I last visited our family farm, Dunduff, in the De Kaap Valley near Barberton about thirty-four years ago. This was a sad visit for my father had died some years earlier and my mother, having sold the farm, had already made great progress with sorting and packing in order to move into town. The memories of that farm remain with me still – and even more pleasingly, it is remembered by my children too. I have written before that the house burned down long after we’d left and of my sadness that the entire farm has been turned into an orchard of nut trees that have obliterated all the roads, buildings and trees that meant so much to us. Clearly, I have nothing to go back to.
This Google map shows the dirt road that we used to drive along, having turned off the tarred road at the Caledonian station and passed several other farms before reaching that curve in the road you can see so clearly. The farm gate was not far from there and our house was more or less where the red pointer is on the map.
The original farm house – which had been added onto over many years – was constructed in 1910, mainly of wood and iron. Some of these materials – I imagine especially the corrugated iron – had been brought in by ox wagon from Delagoa Bay, which is on the south-east coast of Mozambique.
This undated photograph shows one of the most pleasing features of the house, the cool, cement-floored veranda that ran along three sides of the house. This is a perfect architectural feature that wards off the main heat of the Lowveld summers. It kept the bedrooms cool and proved to be a wonderful place to sit to catch the breezes and from where one could look over the farmlands, across the De Kaap Valley towards the town of Barberton nestling in the foothills of the Makhonjwa Mountains.
The water tank on the right was essential as we relied on both rain water and borehole water for our needs. Two tanks were perched on very high tank stands in the back garden. These were filled from a borehole behind the house and sported clear markers so that my father could keep an eye on the water levels and know which tank required filling. We learned from a very early age not to waste water – a good lesson, given that where I live now we only get water every second day!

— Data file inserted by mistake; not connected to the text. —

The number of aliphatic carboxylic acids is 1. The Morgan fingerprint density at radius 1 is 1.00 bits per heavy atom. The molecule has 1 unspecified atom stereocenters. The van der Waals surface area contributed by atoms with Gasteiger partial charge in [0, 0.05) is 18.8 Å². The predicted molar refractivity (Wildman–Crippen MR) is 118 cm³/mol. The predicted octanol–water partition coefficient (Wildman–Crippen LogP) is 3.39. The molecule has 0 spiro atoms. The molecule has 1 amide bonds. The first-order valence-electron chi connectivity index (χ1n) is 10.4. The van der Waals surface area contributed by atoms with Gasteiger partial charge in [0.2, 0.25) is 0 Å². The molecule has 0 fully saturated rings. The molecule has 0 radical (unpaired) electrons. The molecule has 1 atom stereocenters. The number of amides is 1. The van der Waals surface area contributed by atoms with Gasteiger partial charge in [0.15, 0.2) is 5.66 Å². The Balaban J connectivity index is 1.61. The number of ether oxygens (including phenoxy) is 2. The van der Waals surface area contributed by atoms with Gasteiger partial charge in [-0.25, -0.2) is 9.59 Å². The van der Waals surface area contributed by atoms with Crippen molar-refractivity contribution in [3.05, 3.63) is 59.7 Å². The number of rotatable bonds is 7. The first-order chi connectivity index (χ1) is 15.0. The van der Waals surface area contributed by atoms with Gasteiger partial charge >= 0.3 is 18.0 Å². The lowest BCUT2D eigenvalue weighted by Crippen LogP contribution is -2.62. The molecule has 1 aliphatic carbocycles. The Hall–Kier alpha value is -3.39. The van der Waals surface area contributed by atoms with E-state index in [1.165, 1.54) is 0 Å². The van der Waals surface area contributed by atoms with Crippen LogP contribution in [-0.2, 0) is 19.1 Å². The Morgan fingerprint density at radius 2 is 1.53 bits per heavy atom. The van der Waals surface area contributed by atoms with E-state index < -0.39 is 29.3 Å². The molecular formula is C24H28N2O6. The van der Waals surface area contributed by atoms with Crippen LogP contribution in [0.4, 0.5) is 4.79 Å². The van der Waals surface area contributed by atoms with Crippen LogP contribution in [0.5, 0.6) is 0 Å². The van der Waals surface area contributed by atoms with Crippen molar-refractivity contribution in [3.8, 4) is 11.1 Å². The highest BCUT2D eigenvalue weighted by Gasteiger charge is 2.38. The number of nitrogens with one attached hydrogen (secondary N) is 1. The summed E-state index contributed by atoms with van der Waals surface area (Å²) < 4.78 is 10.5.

It was on those steps leading up to the veranda that late one afternoon we came home to wonder who had left the garden hosepipe there – on closer inspection this proved to be a black mamba which my father got rid of once he had made sure the rest of us were well out of the way.
The windows on the right is where the lounge was – also commanding a beautiful view across the valley. The wooden walls consisted of tongue-in-groove panelling as was the floor and ceiling. It was a lovely room to sit in – the original sash windows were replaced by metal framed ones. The single window on the left is where one of the bedrooms was. This particular one had two sash windows while the one next to it only had one. The back section had been added on with bricks and all of those windows (bedroom, bathroom, dining room, scullery and kitchen) had metal framed-windows.
An enormous white mulberry tree provided shade on the left-hand side of the house. The leaves of an African tulip tree are in the foreground of this photograph. Silky oaks dominated the rondavel outside the kitchen; there were also syringas and an elm tree in the garden. One side of the driveway was lined with poinsettia trees and on the other was a coffee tree, an oak tree and even some pawpaw trees. A very productive vegetable garden was behind the house.